I went to the Apple Store to trade in my $100 coupon on a Nano. They’re the latest thing, after all. I have one of the slender metal Nanos, which I like because it fits the color of my car. Yes, such things matter. Life should be endlessly customizable. The new Nanos, however, have video. But doesn’t my phone have video? It does, but this is really tiny video. This is put-in-your-pocket video. This ensures you will never find yourself stranded without an entertainment option. Your phone could run down, and then where would you be? Reading a magazine? Who carries those around?

I used to. One of the things I regret about adulthood, or at least my attempts to behave like one, was the end of the backpack habit. I always carried a magazine and a book in my backpack – usually several of each. College: six dog-eared New Republics, Plato’s old one, a journal, pens, a newspaper. Every day I’d stop at the coffeehouse, let the backpack slide off my shoulder,  pull out the pile, and start reading. Nowadays the laptop serves that function, I suppose, but it’s not the same. You come home after a hard day, let the laptop case fall to the floor – no, it’s not the same.

Anyway. I looked at the Nano, marveled at the screen, played with Cover Flow, held it in my hand, said a silent hosannah for the miracles of modern technology, then left the store without one. Because I don’t like it. I should check the tank to see if the Kool-Aid level is low, but I’ve never liked the new Nano. It’s too squat and stubby for my tastes. Naturally, this means that people who do like it are wrong and have no aesthetic sense and I sneer at them, preferably from behind a pseudonym on a gadget-blog comments section where I tout the virtues of another player that weighs six pounds and has an interface that makes a wall of Egyptian heiroglyphs look like a Dick and Jane primer.

On the other hand, I have learned – and proved today at the grocery store – that Windex Multipurpose (with Vinegar) has been renamed Windex Vineger (for multipurposes). It all balances out.

The weekend was full of small frustrations – and yes, I know that not being able to convince yourself to buy a Nano does not really qualify as a frustration, or at least shouldn’t. I’d requested the sequel to that vampire movie with Kate Beckinsdale; it arrived, but without Kate Beckinsdale. I mean, she’s in the film, but it’s not the same. I usually don’t like vampire movies at all, because the whole romantic-undead bit does nothing for me. They’re leeches with a thick coat of bad Byron. (“Near Dark” is different, probably because the vampires aren’t swanning around looking like petulant lower-tier nobility from a defunct Middle-European kingdom or playing the old woe-is-me-I’m-undead-and-immortal card for the impressionable young ladies. The first movie was enjoyable, except for the interminable last reel, and I thought I’d see the sequel. Well. I watched about 15 minutes of it and realized I no idea what the hell was going on. Is that monster the guy who’s supposed to be dead but isn’t although he might be? Whatever. . On the other hand, it had Derek Jacoby in a rare non-stuttering role. I saw him in another movie recently, and sure enough: out came the old Claudius stammer, tongue jammed against the roof of the mouth, vowels fed up the nose.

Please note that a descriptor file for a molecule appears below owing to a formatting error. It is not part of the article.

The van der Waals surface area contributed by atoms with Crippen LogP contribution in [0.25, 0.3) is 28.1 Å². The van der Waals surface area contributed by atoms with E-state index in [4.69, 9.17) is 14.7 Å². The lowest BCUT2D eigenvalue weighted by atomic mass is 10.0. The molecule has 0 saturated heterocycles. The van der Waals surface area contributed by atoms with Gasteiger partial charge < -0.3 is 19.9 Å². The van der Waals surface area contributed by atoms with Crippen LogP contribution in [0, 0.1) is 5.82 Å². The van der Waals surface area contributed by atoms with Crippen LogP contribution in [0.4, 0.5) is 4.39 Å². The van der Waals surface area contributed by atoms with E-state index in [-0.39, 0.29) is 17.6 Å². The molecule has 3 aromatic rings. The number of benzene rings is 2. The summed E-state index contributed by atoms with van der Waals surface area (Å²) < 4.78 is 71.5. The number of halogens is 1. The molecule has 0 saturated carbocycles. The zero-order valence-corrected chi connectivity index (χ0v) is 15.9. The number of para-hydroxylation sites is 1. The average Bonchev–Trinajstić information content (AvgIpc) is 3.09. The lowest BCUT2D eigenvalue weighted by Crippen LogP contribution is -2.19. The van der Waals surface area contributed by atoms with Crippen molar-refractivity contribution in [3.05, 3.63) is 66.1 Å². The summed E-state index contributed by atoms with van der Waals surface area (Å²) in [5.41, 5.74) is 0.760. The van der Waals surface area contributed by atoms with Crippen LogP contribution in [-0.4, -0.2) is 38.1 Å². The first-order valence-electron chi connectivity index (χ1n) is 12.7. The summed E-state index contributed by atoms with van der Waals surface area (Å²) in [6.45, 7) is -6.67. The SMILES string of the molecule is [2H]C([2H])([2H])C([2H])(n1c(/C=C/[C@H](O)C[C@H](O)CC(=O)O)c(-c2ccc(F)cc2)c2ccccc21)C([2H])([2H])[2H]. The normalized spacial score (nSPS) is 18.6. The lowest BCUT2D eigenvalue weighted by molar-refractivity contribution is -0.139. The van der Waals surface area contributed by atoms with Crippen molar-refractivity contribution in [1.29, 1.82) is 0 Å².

Otherwise, a grand weekend. Had an amusing little spam-battle Sunday afternoon on buzz.mn; check the thread. New Matchbook and of course buzz.mn throughout the day. Looks like a fine week: enjoy. Oh, and there's a new matchbook. Remember Norge Laundromat? Dig it. You can smell the Duz.